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Raiders begin rebuilding defense

The Oakland Raiders have no choice but to tear down their defense and build it back up. The process actually began during last season. Coordinator Ken Norton Jr. was ultimately replaced by Paul Guenther.

However, the appointment of a new coaching staff led by Jon Gruden won’t be enough. After going 12-4 last year and reaching the postseason for the first time since 2002, they went 6-10. Largely because of regression from Derek Carr. As well as a horrific defense didn’t make an interception until Week 11 against Paxton Lynch and the Denver Broncos.

On Monday, the team made its first step toward rebuilding the unit with the release of corner David Amerson. Amerson, 26, came over from the Washington Redskins after three seasons to join the Raiders in 2015. The former North Carolina State standout was signed to a four-year, $35 million extension after one season with the team, but only lasted two more years before being cut.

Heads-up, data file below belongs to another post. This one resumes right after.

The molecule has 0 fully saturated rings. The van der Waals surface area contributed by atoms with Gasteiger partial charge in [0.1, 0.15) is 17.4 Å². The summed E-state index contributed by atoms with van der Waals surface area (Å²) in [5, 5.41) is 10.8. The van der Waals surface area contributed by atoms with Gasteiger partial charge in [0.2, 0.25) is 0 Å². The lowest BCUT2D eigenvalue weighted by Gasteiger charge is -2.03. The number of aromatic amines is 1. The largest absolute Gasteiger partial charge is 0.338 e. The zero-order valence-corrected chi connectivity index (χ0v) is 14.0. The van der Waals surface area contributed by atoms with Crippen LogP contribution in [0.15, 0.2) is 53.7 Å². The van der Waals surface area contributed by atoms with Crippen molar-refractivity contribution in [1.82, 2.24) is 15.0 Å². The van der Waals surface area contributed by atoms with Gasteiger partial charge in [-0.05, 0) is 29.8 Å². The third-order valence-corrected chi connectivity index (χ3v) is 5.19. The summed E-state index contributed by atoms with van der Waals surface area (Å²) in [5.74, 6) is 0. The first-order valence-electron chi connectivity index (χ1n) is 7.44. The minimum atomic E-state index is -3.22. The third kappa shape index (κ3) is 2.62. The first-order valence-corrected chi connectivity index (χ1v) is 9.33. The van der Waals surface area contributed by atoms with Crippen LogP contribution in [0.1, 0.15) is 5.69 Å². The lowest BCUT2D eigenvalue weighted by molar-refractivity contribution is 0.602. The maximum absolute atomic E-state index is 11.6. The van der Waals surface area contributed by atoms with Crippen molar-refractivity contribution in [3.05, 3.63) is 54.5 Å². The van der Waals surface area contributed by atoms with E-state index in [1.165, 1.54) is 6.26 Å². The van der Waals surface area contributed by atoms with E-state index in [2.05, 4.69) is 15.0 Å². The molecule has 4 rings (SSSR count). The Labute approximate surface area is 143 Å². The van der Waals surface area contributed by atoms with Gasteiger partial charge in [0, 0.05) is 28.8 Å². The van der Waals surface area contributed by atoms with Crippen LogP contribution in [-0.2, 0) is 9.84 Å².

The decision saves Oakland $6 million this year and $7.5 million in 2019 with no dead money on either year. General manager Reggie McKenzie now has $20 million to work with and should have more assuming the releases of wide receiver Michael Crabtree, running back Marshawn Lynch and offensive tackle Marshall Newhouse, which would combine for an additional $15.3 million. Those moves would leave Oakland with needs at all three positions, but upgrades could be had for cheaper.

On defense, the replacement for Amerson is already in-house. Last year’s first-round pick, Gareon Conley, should step in and start alongside veteran Sean Smith. The Raiders will have to find a better player than T.J. Carrie to start in the slot, perhaps something that can be addressed in free agency. The safeties are one part of the defense that should be set, with Obi Melifonwu and Karl Joseph patrolling deep. The only point is concern there is health.




In the front seven, Oakland has to develop a better line. The Raiders have pass-rushers in Khalil Mack and Bruce Irvin coming off the edge, but there is little push up the middle. Oakland could do worse than aggressively pursuing Sheldon Richardson and perhaps Ezekiel Ansah, assuming Guenther is bringing his 4-3 look to the Bay Area.

Regardless of the new faces acquired, Oakland faces either a quick overhaul of the defense or another 16-game season with nothing but a view party afterwards. The Raiders must find ways to generate pressure up the middle, longer coverage in the back end and a commitment to consistent tackling, all things that have been sorely lacking in recent seasons.

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